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Professionalization
Professionalization is a social process by which any trade or occupation transforms itself into a true "profession of the highest integrity and competence."[1] The definition of what constitutes a profession is often contested. Professionalization tends to result in establishing acceptable qualifications, one or more professional associations to recommend best practice and to oversee the conduct of members of the profession, and some degree of demarcation of the qualified from unqualified amateurs (that is, professional certification). It is also likely to create "occupational closure", closing the profession to entry from outsiders, amateurs and the unqualified. Occupations not fully professionalized are sometimes called semiprofessions
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Royal Navy
The Royal Navy
Navy
(RN) is the United Kingdom's naval warfare force. Although warships were used by the English kings from the early medieval period, the first major maritime engagements were fought in the Hundred Years War
Hundred Years War
against the Kingdom of France. The modern Royal Navy
Navy
traces its origins to the early 16th century; the oldest of the UK's armed services, it is known as the Senior Service. From the middle decades of the 17th century, and through the 18th century, the Royal Navy
Navy
vied with the Dutch Navy
Navy
and later with the French Navy
Navy
for maritime supremacy. From the mid 18th century, it was the world's most powerful navy until surpassed by the United States Navy
Navy
during the Second World War
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Witness
A witness is someone who has, who claims to have, or is thought, by someone with authority to compel testimony, to have knowledge relevant to an event or other matter of interest. In law a witness is someone who, either voluntarily or under compulsion, provides testimonial evidence, either oral or written, of what he or she knows or claims to know about the matter before some official authorized to take such testimony. A percipient witness or eyewitness is one who testifies what they perceived through his or her senses (e.g.: seeing, hearing, smelling, touching). That perception might be either with the unaided human sense or with the aid of an instrument, e.g.: microscope or stethoscope, or by other scientific means, e.g.: a chemical reagent which changes color in the presence of a particular substance. A hearsay witness is one who testifies what someone else said or wrote. In most court proceedings there are many limitations on when hearsay evidence is admissible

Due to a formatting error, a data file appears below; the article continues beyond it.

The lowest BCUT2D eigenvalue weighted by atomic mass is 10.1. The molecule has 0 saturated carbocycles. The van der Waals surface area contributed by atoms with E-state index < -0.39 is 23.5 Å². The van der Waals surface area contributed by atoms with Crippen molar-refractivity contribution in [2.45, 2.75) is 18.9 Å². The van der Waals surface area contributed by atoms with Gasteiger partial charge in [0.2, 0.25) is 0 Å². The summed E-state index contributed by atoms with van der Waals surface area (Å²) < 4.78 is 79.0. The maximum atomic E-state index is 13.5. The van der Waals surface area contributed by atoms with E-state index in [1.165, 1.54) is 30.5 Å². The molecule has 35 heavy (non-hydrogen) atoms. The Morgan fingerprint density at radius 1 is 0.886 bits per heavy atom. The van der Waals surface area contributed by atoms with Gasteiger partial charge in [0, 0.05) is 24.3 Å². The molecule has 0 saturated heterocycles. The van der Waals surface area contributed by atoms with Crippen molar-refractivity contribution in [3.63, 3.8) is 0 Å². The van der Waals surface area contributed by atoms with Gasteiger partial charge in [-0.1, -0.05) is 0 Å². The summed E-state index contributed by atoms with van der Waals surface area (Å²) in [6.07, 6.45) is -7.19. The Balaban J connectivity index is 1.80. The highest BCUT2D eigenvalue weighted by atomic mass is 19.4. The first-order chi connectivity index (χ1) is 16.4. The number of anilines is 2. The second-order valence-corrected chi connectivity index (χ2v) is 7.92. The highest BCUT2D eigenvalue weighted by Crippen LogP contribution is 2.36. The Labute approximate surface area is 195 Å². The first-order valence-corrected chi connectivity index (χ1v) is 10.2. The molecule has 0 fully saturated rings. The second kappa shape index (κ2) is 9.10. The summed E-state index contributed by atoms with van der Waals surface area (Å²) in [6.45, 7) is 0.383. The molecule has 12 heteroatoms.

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Freedom Of The City
The Freedom of the City
The Freedom of the City
is an honour bestowed by a municipality upon a valued member of the community, or upon a visiting celebrity or dignitary. Arising from the medieval practice of granting respected citizens freedom from serfdom, the tradition still lives on in countries such as the United Kingdom, Ireland, Australia, Canada, South Africa and New Zealand – although today the title of "freeman" confers no special privileges. The Freedom of the City
The Freedom of the City
can also be granted by municipal authorities to military units which have earned the city's trust; in this context, it is sometimes called the Freedom of Entry. This allows them the freedom to parade through the city, and is an affirmation of the bond between the regiment and the citizenry. The honor was sometimes accompanied by a "freedom box", a small gold box inscribed to record the occasion; these are not usual today
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Second Dutch War
The Second Anglo-Dutch War
Second Anglo-Dutch War
(4 March 1665 – 31 July 1667), or the Second Dutch War (Dutch: Tweede Engelse Oorlog "Second English War") was a conflict fought between England
England
and the Dutch Republic
Dutch Republic